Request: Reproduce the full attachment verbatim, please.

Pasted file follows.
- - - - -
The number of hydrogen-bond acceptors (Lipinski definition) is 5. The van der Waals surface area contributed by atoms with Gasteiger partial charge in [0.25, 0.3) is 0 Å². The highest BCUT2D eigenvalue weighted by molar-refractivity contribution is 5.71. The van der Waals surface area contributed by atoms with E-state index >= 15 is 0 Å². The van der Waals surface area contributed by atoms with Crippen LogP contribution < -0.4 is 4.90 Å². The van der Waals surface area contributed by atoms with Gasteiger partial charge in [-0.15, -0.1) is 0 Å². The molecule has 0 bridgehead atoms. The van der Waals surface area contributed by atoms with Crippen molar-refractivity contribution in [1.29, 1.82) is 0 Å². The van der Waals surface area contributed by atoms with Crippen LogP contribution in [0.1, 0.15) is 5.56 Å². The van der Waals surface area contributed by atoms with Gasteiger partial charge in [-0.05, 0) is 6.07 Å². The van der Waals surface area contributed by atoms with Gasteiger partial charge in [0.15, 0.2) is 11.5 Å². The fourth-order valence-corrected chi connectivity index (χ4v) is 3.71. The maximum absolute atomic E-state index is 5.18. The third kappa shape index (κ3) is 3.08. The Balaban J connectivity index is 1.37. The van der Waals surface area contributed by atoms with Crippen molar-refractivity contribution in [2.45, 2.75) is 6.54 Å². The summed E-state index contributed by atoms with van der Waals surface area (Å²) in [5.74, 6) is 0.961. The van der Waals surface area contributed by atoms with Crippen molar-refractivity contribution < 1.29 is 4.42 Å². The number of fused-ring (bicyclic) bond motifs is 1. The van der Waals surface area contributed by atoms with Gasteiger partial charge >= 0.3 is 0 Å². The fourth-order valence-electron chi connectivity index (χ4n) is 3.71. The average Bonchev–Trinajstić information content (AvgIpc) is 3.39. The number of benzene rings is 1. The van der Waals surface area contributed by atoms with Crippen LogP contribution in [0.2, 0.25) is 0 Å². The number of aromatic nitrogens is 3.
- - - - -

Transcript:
The number of hydrogen-bond acceptors (Lipinski definition) is 5. The van der Waals surface area contributed by atoms with Gasteiger partial charge in [0.25, 0.3) is 0 Å². The highest BCUT2D eigenvalue weighted by molar-refractivity contribution is 5.71. The van der Waals surface area contributed by atoms with E-state index >= 15 is 0 Å². The van der Waals surface area contributed by atoms with Crippen LogP contribution < -0.4 is 4.90 Å². The van der Waals surface area contributed by atoms with Gasteiger partial charge in [-0.15, -0.1) is 0 Å². The molecule has 0 bridgehead atoms. The van der Waals surface area contributed by atoms with Crippen molar-refractivity contribution in [1.29, 1.82) is 0 Å². The van der Waals surface area contributed by atoms with Crippen LogP contribution in [0.1, 0.15) is 5.56 Å². The van der Waals surface area contributed by atoms with Gasteiger partial charge in [-0.05, 0) is 6.07 Å². The van der Waals surface area contributed by atoms with Gasteiger partial charge in [0.15, 0.2) is 11.5 Å². The fourth-order valence-corrected chi connectivity index (χ4v) is 3.71. The maximum absolute atomic E-state index is 5.18. The third kappa shape index (κ3) is 3.08. The Balaban J connectivity index is 1.37. The van der Waals surface area contributed by atoms with Crippen molar-refractivity contribution in [2.45, 2.75) is 6.54 Å². The summed E-state index contributed by atoms with van der Waals surface area (Å²) in [5.74, 6) is 0.961. The van der Waals surface area contributed by atoms with Crippen molar-refractivity contribution < 1.29 is 4.42 Å². The number of fused-ring (bicyclic) bond motifs is 1. The van der Waals surface area contributed by atoms with Gasteiger partial charge >= 0.3 is 0 Å². The fourth-order valence-electron chi connectivity index (χ4n) is 3.71. The average Bonchev–Trinajstić information content (AvgIpc) is 3.39. The number of benzene rings is 1. The van der Waals surface area contributed by atoms with Crippen LogP contribution in [0.2, 0.25) is 0 Å². The number of aromatic nitrogens is 3.